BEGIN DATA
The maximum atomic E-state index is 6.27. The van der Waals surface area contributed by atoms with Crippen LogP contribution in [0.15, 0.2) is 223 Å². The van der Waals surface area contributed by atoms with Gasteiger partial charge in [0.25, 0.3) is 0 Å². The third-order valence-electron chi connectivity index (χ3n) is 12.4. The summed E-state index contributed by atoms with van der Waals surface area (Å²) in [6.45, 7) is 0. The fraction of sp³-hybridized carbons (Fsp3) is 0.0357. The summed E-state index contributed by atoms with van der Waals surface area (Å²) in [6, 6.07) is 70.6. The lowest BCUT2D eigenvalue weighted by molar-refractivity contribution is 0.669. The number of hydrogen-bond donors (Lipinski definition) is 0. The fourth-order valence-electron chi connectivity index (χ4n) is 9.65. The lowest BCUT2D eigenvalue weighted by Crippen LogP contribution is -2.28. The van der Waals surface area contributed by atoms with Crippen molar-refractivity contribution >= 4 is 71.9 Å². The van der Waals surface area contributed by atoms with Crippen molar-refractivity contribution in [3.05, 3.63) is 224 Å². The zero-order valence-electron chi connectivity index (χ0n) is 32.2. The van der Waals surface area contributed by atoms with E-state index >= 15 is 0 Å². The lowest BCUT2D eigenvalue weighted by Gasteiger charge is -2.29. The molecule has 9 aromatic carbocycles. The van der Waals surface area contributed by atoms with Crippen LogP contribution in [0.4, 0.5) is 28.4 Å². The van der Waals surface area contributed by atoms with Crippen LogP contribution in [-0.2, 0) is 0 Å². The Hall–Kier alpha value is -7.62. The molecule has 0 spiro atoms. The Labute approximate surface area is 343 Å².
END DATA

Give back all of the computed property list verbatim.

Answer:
The maximum atomic E-state index is 6.27. The van der Waals surface area contributed by atoms with Crippen LogP contribution in [0.15, 0.2) is 223 Å². The van der Waals surface area contributed by atoms with Gasteiger partial charge in [0.25, 0.3) is 0 Å². The third-order valence-electron chi connectivity index (χ3n) is 12.4. The summed E-state index contributed by atoms with van der Waals surface area (Å²) in [6.45, 7) is 0. The fraction of sp³-hybridized carbons (Fsp3) is 0.0357. The summed E-state index contributed by atoms with van der Waals surface area (Å²) in [6, 6.07) is 70.6. The lowest BCUT2D eigenvalue weighted by molar-refractivity contribution is 0.669. The number of hydrogen-bond donors (Lipinski definition) is 0. The fourth-order valence-electron chi connectivity index (χ4n) is 9.65. The lowest BCUT2D eigenvalue weighted by Crippen LogP contribution is -2.28. The van der Waals surface area contributed by atoms with Crippen molar-refractivity contribution >= 4 is 71.9 Å². The van der Waals surface area contributed by atoms with Crippen molar-refractivity contribution in [3.05, 3.63) is 224 Å². The zero-order valence-electron chi connectivity index (χ0n) is 32.2. The van der Waals surface area contributed by atoms with E-state index >= 15 is 0 Å². The lowest BCUT2D eigenvalue weighted by Gasteiger charge is -2.29. The molecule has 9 aromatic carbocycles. The van der Waals surface area contributed by atoms with Crippen LogP contribution in [0.4, 0.5) is 28.4 Å². The van der Waals surface area contributed by atoms with Crippen LogP contribution in [-0.2, 0) is 0 Å². The Hall–Kier alpha value is -7.62. The molecule has 0 spiro atoms. The Labute approximate surface area is 343 Å².